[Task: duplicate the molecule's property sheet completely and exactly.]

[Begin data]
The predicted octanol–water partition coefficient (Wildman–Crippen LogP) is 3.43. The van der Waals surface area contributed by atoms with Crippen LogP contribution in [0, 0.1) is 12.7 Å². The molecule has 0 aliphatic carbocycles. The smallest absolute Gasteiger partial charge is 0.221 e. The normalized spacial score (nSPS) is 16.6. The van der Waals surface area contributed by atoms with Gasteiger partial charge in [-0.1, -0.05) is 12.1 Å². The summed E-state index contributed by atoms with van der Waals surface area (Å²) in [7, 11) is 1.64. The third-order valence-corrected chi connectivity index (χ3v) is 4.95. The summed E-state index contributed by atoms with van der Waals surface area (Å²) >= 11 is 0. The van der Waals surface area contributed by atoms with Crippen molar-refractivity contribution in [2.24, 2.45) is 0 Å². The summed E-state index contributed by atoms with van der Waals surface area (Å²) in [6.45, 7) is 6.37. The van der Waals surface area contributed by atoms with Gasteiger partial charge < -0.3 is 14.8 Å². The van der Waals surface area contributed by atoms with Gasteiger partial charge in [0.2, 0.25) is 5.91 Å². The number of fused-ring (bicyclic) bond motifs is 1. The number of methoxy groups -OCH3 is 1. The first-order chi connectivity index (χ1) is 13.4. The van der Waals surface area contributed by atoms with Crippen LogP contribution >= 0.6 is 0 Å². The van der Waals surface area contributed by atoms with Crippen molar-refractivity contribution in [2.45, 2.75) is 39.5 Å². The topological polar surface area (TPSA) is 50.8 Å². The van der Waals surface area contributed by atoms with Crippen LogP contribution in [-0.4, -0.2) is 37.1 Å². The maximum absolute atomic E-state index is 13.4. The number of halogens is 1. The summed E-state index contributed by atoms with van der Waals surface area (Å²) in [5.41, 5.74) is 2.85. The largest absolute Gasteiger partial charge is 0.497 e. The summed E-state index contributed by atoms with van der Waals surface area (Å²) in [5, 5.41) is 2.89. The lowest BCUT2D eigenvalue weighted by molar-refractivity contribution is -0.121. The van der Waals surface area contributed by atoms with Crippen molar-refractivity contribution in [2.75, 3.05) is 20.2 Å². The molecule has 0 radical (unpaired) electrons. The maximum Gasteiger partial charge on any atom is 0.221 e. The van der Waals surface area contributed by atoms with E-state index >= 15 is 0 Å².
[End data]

The predicted octanol–water partition coefficient (Wildman–Crippen LogP) is 3.43. The van der Waals surface area contributed by atoms with Crippen LogP contribution in [0, 0.1) is 12.7 Å². The molecule has 0 aliphatic carbocycles. The smallest absolute Gasteiger partial charge is 0.221 e. The normalized spacial score (nSPS) is 16.6. The van der Waals surface area contributed by atoms with Gasteiger partial charge in [-0.1, -0.05) is 12.1 Å². The summed E-state index contributed by atoms with van der Waals surface area (Å²) in [7, 11) is 1.64. The third-order valence-corrected chi connectivity index (χ3v) is 4.95. The summed E-state index contributed by atoms with van der Waals surface area (Å²) >= 11 is 0. The van der Waals surface area contributed by atoms with Crippen molar-refractivity contribution in [2.24, 2.45) is 0 Å². The summed E-state index contributed by atoms with van der Waals surface area (Å²) in [6.45, 7) is 6.37. The van der Waals surface area contributed by atoms with Gasteiger partial charge < -0.3 is 14.8 Å². The van der Waals surface area contributed by atoms with Gasteiger partial charge in [0.2, 0.25) is 5.91 Å². The number of fused-ring (bicyclic) bond motifs is 1. The number of methoxy groups -OCH3 is 1. The first-order chi connectivity index (χ1) is 13.4. The van der Waals surface area contributed by atoms with Crippen LogP contribution >= 0.6 is 0 Å². The van der Waals surface area contributed by atoms with Crippen molar-refractivity contribution in [2.45, 2.75) is 39.5 Å². The topological polar surface area (TPSA) is 50.8 Å². The van der Waals surface area contributed by atoms with Crippen LogP contribution in [-0.4, -0.2) is 37.1 Å². The maximum absolute atomic E-state index is 13.4. The number of halogens is 1. The summed E-state index contributed by atoms with van der Waals surface area (Å²) in [5.41, 5.74) is 2.85. The largest absolute Gasteiger partial charge is 0.497 e. The summed E-state index contributed by atoms with van der Waals surface area (Å²) in [5, 5.41) is 2.89. The lowest BCUT2D eigenvalue weighted by molar-refractivity contribution is -0.121. The van der Waals surface area contributed by atoms with Crippen molar-refractivity contribution in [2.75, 3.05) is 20.2 Å². The molecule has 0 radical (unpaired) electrons. The maximum Gasteiger partial charge on any atom is 0.221 e. The van der Waals surface area contributed by atoms with E-state index >= 15 is 0 Å².